little man, dark, with a short, stubby mustache, and a 
shrewd though not highly intelligent eye, who was anxious 
first to uphold his dignity as a deputy sheriff, which was a 
very important position in his estimation, and next to 
turn an honest penny if he could. He knew little save 
the details of his small world, which consisted of accom- 
panying prisoners to and from the courts and the jails, 
and seeing that they did not get away. He was not un- 
friendly to a particular type of prisoner—the well-to-do 
or moderately prosperous—for he had long since learned 
that it paid to be so. To-night he offered a few sociable 
suggestions—viz., that it was rather rough, that the jail 
was not so far but that they could walk, and that Sheriff 
Jaspers would, in all likelihood, be around or could be 
aroused. Cowperwood scarcely heard. He was thinking 
of his mother and his wife and of Aileen. 
When the jail was reached Cowperwood was led to the 
door of the central portion, as it was here that the sheriff, 
Adlai Jaspers, had his private office. Jaspers had recently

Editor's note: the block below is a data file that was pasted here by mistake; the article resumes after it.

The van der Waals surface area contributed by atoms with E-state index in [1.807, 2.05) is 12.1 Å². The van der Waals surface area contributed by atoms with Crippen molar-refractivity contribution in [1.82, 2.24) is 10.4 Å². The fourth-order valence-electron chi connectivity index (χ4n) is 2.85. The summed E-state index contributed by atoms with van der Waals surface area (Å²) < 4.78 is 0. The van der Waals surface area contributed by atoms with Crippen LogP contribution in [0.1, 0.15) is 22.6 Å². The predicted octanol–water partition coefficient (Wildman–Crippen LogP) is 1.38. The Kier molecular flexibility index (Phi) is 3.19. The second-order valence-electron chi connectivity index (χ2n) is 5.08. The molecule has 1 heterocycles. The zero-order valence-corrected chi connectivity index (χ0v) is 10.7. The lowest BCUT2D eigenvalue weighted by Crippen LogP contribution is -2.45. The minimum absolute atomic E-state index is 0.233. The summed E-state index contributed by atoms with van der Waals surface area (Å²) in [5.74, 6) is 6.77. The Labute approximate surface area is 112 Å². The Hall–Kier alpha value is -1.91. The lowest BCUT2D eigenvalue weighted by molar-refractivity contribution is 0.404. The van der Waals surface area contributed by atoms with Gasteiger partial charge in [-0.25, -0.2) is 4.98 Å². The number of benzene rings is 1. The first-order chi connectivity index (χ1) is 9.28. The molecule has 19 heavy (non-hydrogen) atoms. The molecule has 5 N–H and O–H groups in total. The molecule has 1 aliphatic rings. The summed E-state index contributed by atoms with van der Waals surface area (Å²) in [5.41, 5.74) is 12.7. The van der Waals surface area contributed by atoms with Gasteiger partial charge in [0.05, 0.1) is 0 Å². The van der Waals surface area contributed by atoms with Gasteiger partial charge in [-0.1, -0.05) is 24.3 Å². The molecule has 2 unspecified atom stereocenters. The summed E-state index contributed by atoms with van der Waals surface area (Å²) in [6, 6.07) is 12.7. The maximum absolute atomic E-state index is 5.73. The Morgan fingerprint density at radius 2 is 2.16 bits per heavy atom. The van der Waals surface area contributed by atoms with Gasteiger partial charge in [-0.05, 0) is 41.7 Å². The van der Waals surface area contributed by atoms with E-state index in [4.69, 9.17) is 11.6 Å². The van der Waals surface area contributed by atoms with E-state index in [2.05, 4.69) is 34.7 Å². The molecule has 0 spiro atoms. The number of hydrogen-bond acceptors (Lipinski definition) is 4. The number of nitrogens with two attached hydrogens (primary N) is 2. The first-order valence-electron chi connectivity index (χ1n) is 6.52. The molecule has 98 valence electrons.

been elected to office, and was inclined to conform to all 
the outer appearances, in so far as the proper conduct of 
his office was concerned, without in reality inwardly con- 
forming. Thus it was generally known among the poli- 
ticians that one way he had of fattening his rather lean 
salary was to rent private rooms and grant special privi- 
leges to prisoners who had the money to pay for the same. 
Other sheriffs had done it before him. In fact, when 
Jaspers was inducted into office several prisoners were 
already enjoying these privileges, and it was not a part of 
his scheme of things to disturb them. The rooms that he 
let to the "right parties," as he invariably put it, were in 
the central portion of the jail, where were his own private 
living quarters. They were unbarred, and not at all cell- 
like. There was no particular danger of escape, for a 
guard stood always at his private door instructed " to 
keep an eye" on the general movements of all the inmates. 
A prisoner so accommodated was in many respects quite